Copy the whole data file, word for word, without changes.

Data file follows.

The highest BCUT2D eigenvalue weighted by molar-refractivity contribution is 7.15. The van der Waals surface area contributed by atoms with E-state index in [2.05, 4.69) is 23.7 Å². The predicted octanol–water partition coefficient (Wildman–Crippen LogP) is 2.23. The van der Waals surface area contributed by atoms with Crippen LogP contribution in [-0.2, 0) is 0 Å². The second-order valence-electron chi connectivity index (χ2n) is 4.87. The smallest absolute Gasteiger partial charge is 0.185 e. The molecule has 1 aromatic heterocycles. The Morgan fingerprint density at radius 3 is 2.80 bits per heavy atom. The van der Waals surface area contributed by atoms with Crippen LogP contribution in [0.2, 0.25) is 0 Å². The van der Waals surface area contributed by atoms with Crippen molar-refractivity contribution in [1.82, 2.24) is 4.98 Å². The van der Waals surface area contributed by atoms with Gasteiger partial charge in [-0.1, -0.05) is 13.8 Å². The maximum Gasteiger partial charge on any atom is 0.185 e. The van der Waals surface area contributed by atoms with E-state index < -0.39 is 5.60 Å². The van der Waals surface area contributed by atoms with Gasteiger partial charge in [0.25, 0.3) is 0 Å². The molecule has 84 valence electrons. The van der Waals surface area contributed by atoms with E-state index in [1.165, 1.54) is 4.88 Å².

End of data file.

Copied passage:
The highest BCUT2D eigenvalue weighted by molar-refractivity contribution is 7.15. The van der Waals surface area contributed by atoms with E-state index in [2.05, 4.69) is 23.7 Å². The predicted octanol–water partition coefficient (Wildman–Crippen LogP) is 2.23. The van der Waals surface area contributed by atoms with Crippen LogP contribution in [-0.2, 0) is 0 Å². The second-order valence-electron chi connectivity index (χ2n) is 4.87. The smallest absolute Gasteiger partial charge is 0.185 e. The molecule has 1 aromatic heterocycles. The Morgan fingerprint density at radius 3 is 2.80 bits per heavy atom. The van der Waals surface area contributed by atoms with Crippen LogP contribution in [0.2, 0.25) is 0 Å². The van der Waals surface area contributed by atoms with Crippen molar-refractivity contribution in [1.82, 2.24) is 4.98 Å². The van der Waals surface area contributed by atoms with Gasteiger partial charge in [-0.1, -0.05) is 13.8 Å². The maximum Gasteiger partial charge on any atom is 0.185 e. The van der Waals surface area contributed by atoms with E-state index < -0.39 is 5.60 Å². The van der Waals surface area contributed by atoms with Gasteiger partial charge in [0.25, 0.3) is 0 Å². The molecule has 84 valence electrons. The van der Waals surface area contributed by atoms with E-state index in [1.165, 1.54) is 4.88 Å².